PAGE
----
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Tiny Brushes Make Guinness Record Book

Nanotube Brush
Pulickel Ajayan, the Henry Burlage Professor of Materials Science and Engineering, has made his way into the Guinness Book of World Records. Working in collaboration with the University of Hawaii at Manoa, Ajayan has created “the smallest nanotube brushes with bristles more than a thousand times finer than a human hair.”

The brushes, which are composed of millions of carbon nanotubes, already have been tested in a variety of tasks that range from cleaning microscopic surfaces to serving as electrical contacts, and they eventually could be used in a host of electronic, biomedical, and environmental applications, Ajayan says.

The researchers have used the brushes to remove nanoparticles in microscopic grooves on various substrates, and they have cleaned and coated the inside of a 300-micrometer-wide capillary tube. Because carbon nanotubes conduct electricity, the brushes have been successfully used as electromechanical switches in micromotors and as electrical contacts. They also could be used to sweep away tiny particles and dust that cause static electricity, particularly nanosize particles that are difficult to remove by other means, Ajayan says. Static electricity due to particulate attraction is a bane to the electronics industry. From a biomedical perspective, the brushes are small enough to be used to clean up unwanted deposits in arteries and other blood vessels, Ajayan adds.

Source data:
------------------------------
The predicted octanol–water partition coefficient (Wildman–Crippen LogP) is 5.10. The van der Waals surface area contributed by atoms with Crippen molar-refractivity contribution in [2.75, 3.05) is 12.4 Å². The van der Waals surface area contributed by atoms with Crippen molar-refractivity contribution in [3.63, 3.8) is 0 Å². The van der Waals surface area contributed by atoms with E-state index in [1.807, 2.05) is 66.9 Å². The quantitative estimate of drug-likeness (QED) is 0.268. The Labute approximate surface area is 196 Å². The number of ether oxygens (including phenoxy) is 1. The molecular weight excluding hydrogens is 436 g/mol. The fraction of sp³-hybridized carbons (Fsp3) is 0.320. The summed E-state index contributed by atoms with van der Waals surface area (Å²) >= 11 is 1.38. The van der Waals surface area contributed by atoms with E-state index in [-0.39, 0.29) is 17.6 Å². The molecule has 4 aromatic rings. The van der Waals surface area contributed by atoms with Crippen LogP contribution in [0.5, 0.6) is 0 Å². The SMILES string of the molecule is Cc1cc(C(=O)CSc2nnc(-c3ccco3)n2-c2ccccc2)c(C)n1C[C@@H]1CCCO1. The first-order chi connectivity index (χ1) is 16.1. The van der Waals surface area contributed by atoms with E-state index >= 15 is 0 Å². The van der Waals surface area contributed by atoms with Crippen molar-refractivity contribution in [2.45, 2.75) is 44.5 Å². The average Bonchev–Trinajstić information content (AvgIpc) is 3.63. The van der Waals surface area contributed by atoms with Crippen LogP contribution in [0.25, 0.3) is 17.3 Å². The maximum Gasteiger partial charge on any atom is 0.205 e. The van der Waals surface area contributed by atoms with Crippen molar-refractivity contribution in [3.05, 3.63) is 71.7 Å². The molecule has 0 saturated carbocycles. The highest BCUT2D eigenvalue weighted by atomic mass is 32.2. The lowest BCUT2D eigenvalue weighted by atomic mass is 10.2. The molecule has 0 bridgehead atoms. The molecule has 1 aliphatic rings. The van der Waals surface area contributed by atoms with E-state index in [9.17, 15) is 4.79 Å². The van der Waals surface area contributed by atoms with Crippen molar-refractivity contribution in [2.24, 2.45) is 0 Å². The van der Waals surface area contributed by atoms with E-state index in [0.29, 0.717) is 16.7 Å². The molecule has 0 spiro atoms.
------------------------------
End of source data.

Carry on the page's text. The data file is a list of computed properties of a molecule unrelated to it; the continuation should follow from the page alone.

This is not the first big recognition for the tiny materials. Nature magazine selected a scanning electron micrograph of the brushes as one of its “favorite images from 2005.”

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